Massachusetts has always been one of the most progressive states in the country when it comes to encouraging investment in and the use of, alternative energy sources. In particular, it offers a range of tax credits, deductions, and exemptions for homeowners, businesses, and non-profit that use alternative energy sources as their primary source of power. Utilizing these benefits can add to the savings many are already realizing simply from switching to alternative sources of energy. This has attracted many homeowners, business owners, and non-ports to the prospect of utilizing alternative energy sources such as wind or solar power. In particular, there are two solar tax credits for non-profit in Massachusetts. Let’s look at what these are.
Excise Tax Deduction
This one is nice for those non-profit that may be considering installing a solar power system but are wary of the steep initial cost they’d have to make to invest in such a system. In Massachusetts, businesses and non-profits are allowed to deduct from their income, for state taxes at least, the cost of any installation of a wind or solar power system, whether paid or incurred. This includes a “solar or wind powered climatic control unit and any solar or wind powered water heating unit or any other type of unit or system powered thereby.” Also, when calculating the state excise tax for businesses and non-profits, the power system itself would be exempt. There would essentially be no tax on the system itself. These incentives can make a huge difference in alleviating the cost of installation for an expensive solar power system which can be the deciding factor for many as to whether or not they can afford to invest in solar power at this level.
Excise Tax Exemption
This exemption is nice because it helps off-set what would be long-term costs that would otherwise dissuade people from installing a solar power system for their non-profit organization. Basically, what this is a law exempting any “solar or wind powered climatic control unit and any solar or wind powered water heating unit or any other type unit or system powered thereby,” which means that any solar power unit you might install in your non-profit office would be officially exempt from being considered part of an organization’s net worth and therefore, not taxed as such. This is useful because many other states do offer some nice installation incentives, but once the system has been around for a year, those incentives are over and the system is taxed as a normal part of a non-profit’s value. Considering the expense of one of these units, that can add up quickly! This will never be a concern in Massachusetts however.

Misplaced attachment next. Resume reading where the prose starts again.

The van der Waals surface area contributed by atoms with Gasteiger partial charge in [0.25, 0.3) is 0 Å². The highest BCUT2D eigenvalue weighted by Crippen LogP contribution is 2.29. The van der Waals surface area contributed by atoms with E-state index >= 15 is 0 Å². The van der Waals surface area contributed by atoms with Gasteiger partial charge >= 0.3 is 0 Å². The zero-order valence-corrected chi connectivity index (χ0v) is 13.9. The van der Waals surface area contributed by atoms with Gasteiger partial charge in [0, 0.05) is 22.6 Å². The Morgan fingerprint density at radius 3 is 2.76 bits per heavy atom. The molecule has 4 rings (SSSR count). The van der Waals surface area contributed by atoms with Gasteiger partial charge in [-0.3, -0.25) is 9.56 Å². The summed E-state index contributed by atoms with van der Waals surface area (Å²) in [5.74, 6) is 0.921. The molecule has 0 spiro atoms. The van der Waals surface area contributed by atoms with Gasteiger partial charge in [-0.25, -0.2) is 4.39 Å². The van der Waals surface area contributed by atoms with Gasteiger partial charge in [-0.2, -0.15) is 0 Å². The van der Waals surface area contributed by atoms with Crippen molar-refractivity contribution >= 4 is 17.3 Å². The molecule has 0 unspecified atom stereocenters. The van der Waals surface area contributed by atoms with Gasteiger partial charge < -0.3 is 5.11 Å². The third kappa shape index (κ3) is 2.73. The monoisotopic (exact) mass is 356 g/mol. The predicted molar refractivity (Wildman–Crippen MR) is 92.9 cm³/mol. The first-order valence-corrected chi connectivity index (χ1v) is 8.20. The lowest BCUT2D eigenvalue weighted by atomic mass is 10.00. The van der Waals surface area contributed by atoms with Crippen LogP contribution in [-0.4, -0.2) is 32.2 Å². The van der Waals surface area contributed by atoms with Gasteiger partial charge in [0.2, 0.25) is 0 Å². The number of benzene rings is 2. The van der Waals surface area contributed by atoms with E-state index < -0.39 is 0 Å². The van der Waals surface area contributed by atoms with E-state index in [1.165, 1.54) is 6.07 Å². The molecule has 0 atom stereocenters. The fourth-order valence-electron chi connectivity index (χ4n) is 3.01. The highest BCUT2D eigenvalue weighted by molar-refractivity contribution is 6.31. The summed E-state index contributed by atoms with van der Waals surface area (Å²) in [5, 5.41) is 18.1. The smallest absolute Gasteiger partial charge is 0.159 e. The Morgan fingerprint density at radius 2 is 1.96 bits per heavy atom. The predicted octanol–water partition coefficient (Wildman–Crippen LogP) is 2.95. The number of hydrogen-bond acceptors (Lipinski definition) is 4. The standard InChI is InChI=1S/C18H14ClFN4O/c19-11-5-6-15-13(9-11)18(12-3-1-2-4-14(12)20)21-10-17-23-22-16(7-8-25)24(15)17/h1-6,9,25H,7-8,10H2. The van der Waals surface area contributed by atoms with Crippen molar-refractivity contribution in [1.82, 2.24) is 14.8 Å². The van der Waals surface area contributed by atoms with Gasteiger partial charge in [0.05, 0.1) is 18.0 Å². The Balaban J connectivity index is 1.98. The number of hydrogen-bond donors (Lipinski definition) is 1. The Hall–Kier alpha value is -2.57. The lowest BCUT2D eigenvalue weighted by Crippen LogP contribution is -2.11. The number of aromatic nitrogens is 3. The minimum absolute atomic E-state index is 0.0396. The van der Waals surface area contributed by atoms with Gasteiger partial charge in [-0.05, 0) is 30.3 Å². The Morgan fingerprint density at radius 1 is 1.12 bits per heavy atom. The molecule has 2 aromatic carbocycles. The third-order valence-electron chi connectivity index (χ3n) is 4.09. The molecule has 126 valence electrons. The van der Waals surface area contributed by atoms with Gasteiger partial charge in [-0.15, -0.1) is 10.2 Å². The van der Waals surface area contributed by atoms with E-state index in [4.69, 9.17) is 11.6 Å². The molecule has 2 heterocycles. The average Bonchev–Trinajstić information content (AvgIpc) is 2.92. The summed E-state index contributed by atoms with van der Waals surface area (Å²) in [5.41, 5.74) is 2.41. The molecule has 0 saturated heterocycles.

Massachusetts offers a range of incentives for businesses and non-profits alike to invest in alternative energy sources. This is one of the areas where Massachusetts has remained quite progressive. In particular, Massachusetts offers two nice incentives known as the “Excise tax deduction for solar- or wind-powered systems” and the “Excise tax exemption for solar- or wind-powered systems.” These incentives, coupled with the savings already achieved simply by using solar power to begin with, are strong reasons for any non-profit in Massachusetts to consider investing in solar power. What have you got to lose? Why not take advantage of the generous solar tax credits for non-profits in Massachusetts?
If you are based Massachusetts in and want to know more about tax credits, you can visit the following link: http://sunbugsolar.com/who-is-going-solar/school-non-profit
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